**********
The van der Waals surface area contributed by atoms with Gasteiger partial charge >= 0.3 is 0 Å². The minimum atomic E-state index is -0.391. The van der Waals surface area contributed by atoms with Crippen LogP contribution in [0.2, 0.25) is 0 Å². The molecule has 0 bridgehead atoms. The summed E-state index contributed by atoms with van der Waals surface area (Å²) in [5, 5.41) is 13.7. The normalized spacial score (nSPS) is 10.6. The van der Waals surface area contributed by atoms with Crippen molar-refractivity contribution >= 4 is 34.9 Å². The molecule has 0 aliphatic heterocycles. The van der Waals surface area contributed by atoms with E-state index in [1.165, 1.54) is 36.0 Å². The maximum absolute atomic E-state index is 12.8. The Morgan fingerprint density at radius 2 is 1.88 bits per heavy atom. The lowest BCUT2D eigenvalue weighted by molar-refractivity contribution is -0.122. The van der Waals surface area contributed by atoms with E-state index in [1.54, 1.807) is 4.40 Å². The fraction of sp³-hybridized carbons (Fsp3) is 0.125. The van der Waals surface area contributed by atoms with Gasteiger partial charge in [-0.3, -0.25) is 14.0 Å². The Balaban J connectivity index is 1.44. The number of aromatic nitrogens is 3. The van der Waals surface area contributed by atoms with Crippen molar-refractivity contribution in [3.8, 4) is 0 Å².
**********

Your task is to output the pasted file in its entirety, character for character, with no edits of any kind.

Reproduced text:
The van der Waals surface area contributed by atoms with Gasteiger partial charge >= 0.3 is 0 Å². The minimum atomic E-state index is -0.391. The van der Waals surface area contributed by atoms with Crippen LogP contribution in [0.2, 0.25) is 0 Å². The molecule has 0 bridgehead atoms. The summed E-state index contributed by atoms with van der Waals surface area (Å²) in [5, 5.41) is 13.7. The normalized spacial score (nSPS) is 10.6. The van der Waals surface area contributed by atoms with Crippen molar-refractivity contribution >= 4 is 34.9 Å². The molecule has 0 aliphatic heterocycles. The van der Waals surface area contributed by atoms with E-state index in [1.165, 1.54) is 36.0 Å². The maximum absolute atomic E-state index is 12.8. The Morgan fingerprint density at radius 2 is 1.88 bits per heavy atom. The lowest BCUT2D eigenvalue weighted by molar-refractivity contribution is -0.122. The van der Waals surface area contributed by atoms with E-state index in [1.54, 1.807) is 4.40 Å². The fraction of sp³-hybridized carbons (Fsp3) is 0.125. The van der Waals surface area contributed by atoms with Gasteiger partial charge in [-0.3, -0.25) is 14.0 Å². The Balaban J connectivity index is 1.44. The number of aromatic nitrogens is 3. The van der Waals surface area contributed by atoms with Crippen molar-refractivity contribution in [3.8, 4) is 0 Å².